Predicting commodity prices is impossible. Look at oil no-one predicted oil price we have today 10, 20 or 30 years ago. My experience is when a commodity price increases investment follows until a surplus cause the price to decrease. 101 economics. I can predict the gas price here in OZ. It will go up and up until gas consumers move their factories offshore or switch to coal. IPL has started with the announcement that their Brisbane fertiliser plant to shut and they are opening a factory in the US. [ASX 10May16]

          • Ren Stimpy 4 years ago

            No argument around industrial processes, my argument was around electricity generation – the price of electrons from renewables and batteries vs from gas-fired generation by for example 2025 or 2030. The cost effectiveness of lowering emissions will be better from renewables and batteries than gas if the price trends are traced out to that time, and other expected advancements in automation will add some salt to that soup.

          • Don McMillan 4 years ago

            That is fine if what you say is true then market forces will determine the most effective- which is always the best. Renewables have the disadvantage that they rely on fossil fuels in the manufacturing and maintenance. Windfarms are hopeless, solar I feel has a future. Batteries are Natural gas’ future. The issue is that every location is has a specific solution which is unlinear. South OZ experiment highlights the non-linear approach where lowering emissions at extreme costs causes economic harm. In the end business is uncompetitive unless they move overseas. My preference is renewables and Natural gas and in many case coal optimise both emissions and economics. It is an engineering problem.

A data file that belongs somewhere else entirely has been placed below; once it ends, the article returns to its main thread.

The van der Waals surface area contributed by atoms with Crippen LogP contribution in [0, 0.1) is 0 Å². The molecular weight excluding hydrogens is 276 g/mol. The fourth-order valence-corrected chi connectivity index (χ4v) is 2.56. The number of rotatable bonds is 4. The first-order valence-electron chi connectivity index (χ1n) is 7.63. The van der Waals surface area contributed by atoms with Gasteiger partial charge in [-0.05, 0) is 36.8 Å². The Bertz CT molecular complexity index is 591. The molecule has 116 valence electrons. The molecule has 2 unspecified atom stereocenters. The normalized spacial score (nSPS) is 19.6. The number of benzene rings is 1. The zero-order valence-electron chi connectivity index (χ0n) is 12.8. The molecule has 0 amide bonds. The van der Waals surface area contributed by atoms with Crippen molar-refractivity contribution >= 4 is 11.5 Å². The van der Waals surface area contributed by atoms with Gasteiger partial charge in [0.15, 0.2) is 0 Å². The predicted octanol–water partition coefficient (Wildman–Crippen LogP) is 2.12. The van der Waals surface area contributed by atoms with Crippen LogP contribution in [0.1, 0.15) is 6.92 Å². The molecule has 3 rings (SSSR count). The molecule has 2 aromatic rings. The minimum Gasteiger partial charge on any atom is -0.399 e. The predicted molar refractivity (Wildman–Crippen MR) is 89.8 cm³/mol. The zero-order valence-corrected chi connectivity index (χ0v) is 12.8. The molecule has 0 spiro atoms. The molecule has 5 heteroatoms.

• Ren Stimpy 4 years ago

            Agree, market forces will determine the most effective and efficient sources of electricity generation. It’s good though to have some reliable predictions as to what these will be.

            In my experience government knows best because they have at their disposal the very best of advice. The government is subsidising renewables because it knows these sources are the future of energy generation – obviously guided by price reduction trends. They would not knowingly subsidise a dead end.

          • Don McMillan 4 years ago

            We are merging.